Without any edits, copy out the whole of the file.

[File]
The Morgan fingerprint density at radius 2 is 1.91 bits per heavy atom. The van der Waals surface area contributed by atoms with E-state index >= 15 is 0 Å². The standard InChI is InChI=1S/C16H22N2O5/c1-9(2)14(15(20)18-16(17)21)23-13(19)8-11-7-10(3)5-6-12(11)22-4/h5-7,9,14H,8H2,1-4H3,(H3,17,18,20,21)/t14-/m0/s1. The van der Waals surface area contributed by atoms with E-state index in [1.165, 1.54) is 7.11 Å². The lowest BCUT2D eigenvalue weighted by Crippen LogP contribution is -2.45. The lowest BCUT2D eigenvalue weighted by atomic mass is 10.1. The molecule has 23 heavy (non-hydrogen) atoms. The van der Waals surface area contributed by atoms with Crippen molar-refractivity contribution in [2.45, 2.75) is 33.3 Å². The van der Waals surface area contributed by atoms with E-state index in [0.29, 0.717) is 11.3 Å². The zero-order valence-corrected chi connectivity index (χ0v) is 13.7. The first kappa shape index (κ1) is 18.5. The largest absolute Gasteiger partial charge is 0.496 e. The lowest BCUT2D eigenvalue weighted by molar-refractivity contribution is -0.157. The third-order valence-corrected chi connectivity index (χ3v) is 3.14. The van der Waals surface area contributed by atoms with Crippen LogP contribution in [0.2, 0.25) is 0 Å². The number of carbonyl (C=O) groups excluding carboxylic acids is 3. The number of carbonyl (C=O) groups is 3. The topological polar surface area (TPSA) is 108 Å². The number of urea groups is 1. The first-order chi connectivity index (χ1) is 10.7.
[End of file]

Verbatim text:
The Morgan fingerprint density at radius 2 is 1.91 bits per heavy atom. The van der Waals surface area contributed by atoms with E-state index >= 15 is 0 Å². The standard InChI is InChI=1S/C16H22N2O5/c1-9(2)14(15(20)18-16(17)21)23-13(19)8-11-7-10(3)5-6-12(11)22-4/h5-7,9,14H,8H2,1-4H3,(H3,17,18,20,21)/t14-/m0/s1. The van der Waals surface area contributed by atoms with E-state index in [1.165, 1.54) is 7.11 Å². The lowest BCUT2D eigenvalue weighted by Crippen LogP contribution is -2.45. The lowest BCUT2D eigenvalue weighted by atomic mass is 10.1. The molecule has 23 heavy (non-hydrogen) atoms. The van der Waals surface area contributed by atoms with Crippen molar-refractivity contribution in [2.45, 2.75) is 33.3 Å². The van der Waals surface area contributed by atoms with E-state index in [0.29, 0.717) is 11.3 Å². The zero-order valence-corrected chi connectivity index (χ0v) is 13.7. The first kappa shape index (κ1) is 18.5. The largest absolute Gasteiger partial charge is 0.496 e. The lowest BCUT2D eigenvalue weighted by molar-refractivity contribution is -0.157. The third-order valence-corrected chi connectivity index (χ3v) is 3.14. The van der Waals surface area contributed by atoms with Crippen LogP contribution in [0.2, 0.25) is 0 Å². The number of carbonyl (C=O) groups excluding carboxylic acids is 3. The number of carbonyl (C=O) groups is 3. The topological polar surface area (TPSA) is 108 Å². The number of urea groups is 1. The first-order chi connectivity index (χ1) is 10.7.